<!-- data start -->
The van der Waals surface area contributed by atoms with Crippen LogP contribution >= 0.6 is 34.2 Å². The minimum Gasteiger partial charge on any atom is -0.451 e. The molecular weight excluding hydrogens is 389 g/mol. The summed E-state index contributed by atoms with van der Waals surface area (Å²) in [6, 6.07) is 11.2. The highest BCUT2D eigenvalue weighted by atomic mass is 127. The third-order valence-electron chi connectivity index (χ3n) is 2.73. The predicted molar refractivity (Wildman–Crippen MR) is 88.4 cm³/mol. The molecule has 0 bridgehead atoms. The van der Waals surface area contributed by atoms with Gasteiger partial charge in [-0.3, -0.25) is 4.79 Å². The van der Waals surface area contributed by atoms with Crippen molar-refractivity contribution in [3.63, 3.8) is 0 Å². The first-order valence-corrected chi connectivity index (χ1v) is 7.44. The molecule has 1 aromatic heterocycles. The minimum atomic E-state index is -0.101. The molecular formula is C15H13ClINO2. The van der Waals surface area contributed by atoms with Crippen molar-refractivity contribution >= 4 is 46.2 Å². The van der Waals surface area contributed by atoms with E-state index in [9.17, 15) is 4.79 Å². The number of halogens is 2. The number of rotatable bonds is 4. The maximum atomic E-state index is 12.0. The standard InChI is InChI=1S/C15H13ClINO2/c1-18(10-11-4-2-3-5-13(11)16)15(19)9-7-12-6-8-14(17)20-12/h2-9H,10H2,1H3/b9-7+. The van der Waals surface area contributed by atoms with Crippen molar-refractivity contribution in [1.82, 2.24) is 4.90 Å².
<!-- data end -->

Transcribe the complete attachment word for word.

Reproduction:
The van der Waals surface area contributed by atoms with Crippen LogP contribution >= 0.6 is 34.2 Å². The minimum Gasteiger partial charge on any atom is -0.451 e. The molecular weight excluding hydrogens is 389 g/mol. The summed E-state index contributed by atoms with van der Waals surface area (Å²) in [6, 6.07) is 11.2. The highest BCUT2D eigenvalue weighted by atomic mass is 127. The third-order valence-electron chi connectivity index (χ3n) is 2.73. The predicted molar refractivity (Wildman–Crippen MR) is 88.4 cm³/mol. The molecule has 0 bridgehead atoms. The van der Waals surface area contributed by atoms with Gasteiger partial charge in [-0.3, -0.25) is 4.79 Å². The van der Waals surface area contributed by atoms with Crippen molar-refractivity contribution in [3.63, 3.8) is 0 Å². The first-order valence-corrected chi connectivity index (χ1v) is 7.44. The molecule has 1 aromatic heterocycles. The minimum atomic E-state index is -0.101. The molecular formula is C15H13ClINO2. The van der Waals surface area contributed by atoms with Crippen molar-refractivity contribution >= 4 is 46.2 Å². The van der Waals surface area contributed by atoms with E-state index in [9.17, 15) is 4.79 Å². The number of halogens is 2. The number of rotatable bonds is 4. The maximum atomic E-state index is 12.0. The standard InChI is InChI=1S/C15H13ClINO2/c1-18(10-11-4-2-3-5-13(11)16)15(19)9-7-12-6-8-14(17)20-12/h2-9H,10H2,1H3/b9-7+. The van der Waals surface area contributed by atoms with Crippen molar-refractivity contribution in [1.82, 2.24) is 4.90 Å².